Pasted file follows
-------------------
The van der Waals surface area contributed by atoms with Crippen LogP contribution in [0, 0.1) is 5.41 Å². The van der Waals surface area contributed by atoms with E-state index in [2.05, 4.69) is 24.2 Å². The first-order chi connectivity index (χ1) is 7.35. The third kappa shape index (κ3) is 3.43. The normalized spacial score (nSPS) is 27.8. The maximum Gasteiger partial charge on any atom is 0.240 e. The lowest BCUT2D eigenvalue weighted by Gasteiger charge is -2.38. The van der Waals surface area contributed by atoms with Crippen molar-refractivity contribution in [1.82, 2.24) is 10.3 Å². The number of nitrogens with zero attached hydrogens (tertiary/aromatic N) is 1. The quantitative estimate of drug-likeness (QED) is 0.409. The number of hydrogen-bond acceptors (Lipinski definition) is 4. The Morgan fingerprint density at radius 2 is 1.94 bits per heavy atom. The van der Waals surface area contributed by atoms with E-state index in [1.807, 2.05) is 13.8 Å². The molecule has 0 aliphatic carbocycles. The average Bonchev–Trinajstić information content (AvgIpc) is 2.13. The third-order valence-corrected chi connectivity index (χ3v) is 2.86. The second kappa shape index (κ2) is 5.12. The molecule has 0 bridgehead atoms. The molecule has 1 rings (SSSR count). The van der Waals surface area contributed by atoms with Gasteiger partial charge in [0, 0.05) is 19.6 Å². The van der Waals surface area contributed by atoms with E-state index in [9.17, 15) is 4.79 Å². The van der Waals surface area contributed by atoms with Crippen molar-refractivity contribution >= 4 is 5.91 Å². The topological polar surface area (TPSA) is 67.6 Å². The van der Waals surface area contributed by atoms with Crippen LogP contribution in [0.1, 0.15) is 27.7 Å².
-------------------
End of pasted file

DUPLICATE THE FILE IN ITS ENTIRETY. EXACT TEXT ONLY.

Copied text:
The van der Waals surface area contributed by atoms with Crippen LogP contribution in [0, 0.1) is 5.41 Å². The van der Waals surface area contributed by atoms with E-state index in [2.05, 4.69) is 24.2 Å². The first-order chi connectivity index (χ1) is 7.35. The third kappa shape index (κ3) is 3.43. The normalized spacial score (nSPS) is 27.8. The maximum Gasteiger partial charge on any atom is 0.240 e. The lowest BCUT2D eigenvalue weighted by Gasteiger charge is -2.38. The van der Waals surface area contributed by atoms with Crippen molar-refractivity contribution in [1.82, 2.24) is 10.3 Å². The number of nitrogens with zero attached hydrogens (tertiary/aromatic N) is 1. The quantitative estimate of drug-likeness (QED) is 0.409. The number of hydrogen-bond acceptors (Lipinski definition) is 4. The Morgan fingerprint density at radius 2 is 1.94 bits per heavy atom. The van der Waals surface area contributed by atoms with E-state index in [1.807, 2.05) is 13.8 Å². The molecule has 0 aliphatic carbocycles. The average Bonchev–Trinajstić information content (AvgIpc) is 2.13. The third-order valence-corrected chi connectivity index (χ3v) is 2.86. The second kappa shape index (κ2) is 5.12. The molecule has 0 bridgehead atoms. The molecule has 1 rings (SSSR count). The van der Waals surface area contributed by atoms with Gasteiger partial charge in [0, 0.05) is 19.6 Å². The van der Waals surface area contributed by atoms with E-state index in [9.17, 15) is 4.79 Å². The van der Waals surface area contributed by atoms with Crippen molar-refractivity contribution >= 4 is 5.91 Å². The topological polar surface area (TPSA) is 67.6 Å². The van der Waals surface area contributed by atoms with Crippen LogP contribution in [0.1, 0.15) is 27.7 Å².